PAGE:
Dry eyes are more common in harsh winter weather.

Winter eye care tips by Dr. Anchal Gupta, MBBS, MS - Ophthalmologist

Along with beautiful winters comes the risk that dropping temperatures, harsher winds, and dryer air will negatively impact our eyes’ health. Bright sun, reflective snow, and traveling to higher elevations also present unique challenges. That’s why it’s important to pay special attention to eye health during the colder months.

Here are the most common problems, along with tips to help you take good care of your eyes this winter.

Dry Eyes in Winter

Tears are a mixture of water, fatty oils, and mucous that provide a protective layer on our eyes’ surface. Although our eyes are constantly producing tears, the tears also naturally evaporate. When this cycle is balanced, our eyes function perfectly and feel fine. However, in winter, cold air holds less water than warm air, so dry eyes are more common. Wind can increase evaporation too. This is why almost everyone will experience eye irritation on the coldest days for these reasons. Symptoms of dry eyes can include redness, itchiness, burning, stickiness, and a foreign body sensation in the eye.

Several measures can help with dry eyes:

  • Apply a drop of artificial tears before you head out into the cold and wind to help keep your eyes comfortable;

  • Use humidifiers to improve your indoor environment;

  • When in the home, decrease drafts, avoid fans, and direct heating vents away from your face. These solutions help decrease evaporation that occurs when air moves across the eyes;

  • Avoid cigarette smoke. Smoke can increase eye irritation;

  • Always wear sunglasses or goggles when outdoors. Be sure to retain eye moisture when outside, especially when engaging in activities where air moves quickly across your eyes;

  • Decrease the amount of time you wear contact lenses. Lenses can wick tears away from your eyes;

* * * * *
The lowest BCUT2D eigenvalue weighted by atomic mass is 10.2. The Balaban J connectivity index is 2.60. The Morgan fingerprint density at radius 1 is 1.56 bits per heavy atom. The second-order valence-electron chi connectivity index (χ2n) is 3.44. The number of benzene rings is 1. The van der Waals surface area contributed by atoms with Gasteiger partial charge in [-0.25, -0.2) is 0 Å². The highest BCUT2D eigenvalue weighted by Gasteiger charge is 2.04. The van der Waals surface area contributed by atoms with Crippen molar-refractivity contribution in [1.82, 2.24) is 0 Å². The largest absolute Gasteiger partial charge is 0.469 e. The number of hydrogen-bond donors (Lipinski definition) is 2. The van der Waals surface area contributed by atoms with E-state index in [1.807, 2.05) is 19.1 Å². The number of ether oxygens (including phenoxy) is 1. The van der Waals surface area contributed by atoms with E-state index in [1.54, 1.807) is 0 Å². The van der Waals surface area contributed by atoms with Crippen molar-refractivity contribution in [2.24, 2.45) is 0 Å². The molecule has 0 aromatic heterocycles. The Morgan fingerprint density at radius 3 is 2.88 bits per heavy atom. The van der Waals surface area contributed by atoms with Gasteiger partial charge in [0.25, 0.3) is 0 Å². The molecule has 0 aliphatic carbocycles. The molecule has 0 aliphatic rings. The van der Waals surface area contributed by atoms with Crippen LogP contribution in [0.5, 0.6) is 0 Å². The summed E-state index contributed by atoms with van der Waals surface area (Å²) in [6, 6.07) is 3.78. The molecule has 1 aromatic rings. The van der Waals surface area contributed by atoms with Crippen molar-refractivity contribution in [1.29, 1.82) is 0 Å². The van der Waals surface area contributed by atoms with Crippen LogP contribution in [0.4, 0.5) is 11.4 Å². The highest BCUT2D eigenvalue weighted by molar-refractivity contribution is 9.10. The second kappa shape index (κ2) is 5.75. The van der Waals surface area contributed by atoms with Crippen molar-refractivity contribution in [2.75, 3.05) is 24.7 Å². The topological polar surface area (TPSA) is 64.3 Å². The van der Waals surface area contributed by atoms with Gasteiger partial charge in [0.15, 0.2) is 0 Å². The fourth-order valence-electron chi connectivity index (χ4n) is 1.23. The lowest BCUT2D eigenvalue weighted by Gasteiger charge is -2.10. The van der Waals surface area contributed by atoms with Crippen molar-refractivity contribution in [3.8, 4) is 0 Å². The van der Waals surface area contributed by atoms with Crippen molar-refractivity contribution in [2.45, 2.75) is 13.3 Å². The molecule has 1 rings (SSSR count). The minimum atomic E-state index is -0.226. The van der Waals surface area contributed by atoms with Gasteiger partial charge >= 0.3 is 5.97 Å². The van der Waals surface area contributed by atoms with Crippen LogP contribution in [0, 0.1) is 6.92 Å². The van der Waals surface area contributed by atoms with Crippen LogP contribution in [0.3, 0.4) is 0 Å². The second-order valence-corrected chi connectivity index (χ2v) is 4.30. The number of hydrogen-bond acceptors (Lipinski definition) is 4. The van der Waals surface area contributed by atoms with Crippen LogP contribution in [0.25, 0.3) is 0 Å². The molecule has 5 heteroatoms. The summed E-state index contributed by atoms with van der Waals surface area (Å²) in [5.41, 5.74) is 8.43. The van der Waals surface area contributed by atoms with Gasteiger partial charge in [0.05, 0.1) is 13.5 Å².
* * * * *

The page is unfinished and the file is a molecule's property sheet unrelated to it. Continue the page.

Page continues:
• For chronic or severe dry eyes, ask your ophthalmologist. An ophthalmologist is a medical or osteopathic doctor who specializes in eye and vision care. They are trained in a full spectrum of treatments for dry eyes, including the insertion of tear duct plugs. These tiny, biocompatible devices can be easily and painlessly inserted into your eyes to help relieve dry eyes.

Watery Eyes and Cold Weather

Watering eyes are common as we step outside into colder winter temperatures. When cold air causes more evaporation, our eyes are left with a thinner cushion of tears that protects the sensitive surface cells. This condition can trigger a reflex that tells the lacrimal gland (the eye gland that secretes an aqueous tear film layer) to produce extra tears. The result is that tears can flood our eyes and spill onto our cheeks.

In this case, the tearing is actually due to evaporation; treatment for watery eyes is similar to dry eyes.

About Dr. Anchal Gupta, M.S. Ophthalmologist

Dr. Anchal Gupta, ophthalmologist/eye surgeon, diagnoses and treats all eye diseases. She performs a wide range of clinical procedures and more complicated eye surgeries and has experience of over 15 years.

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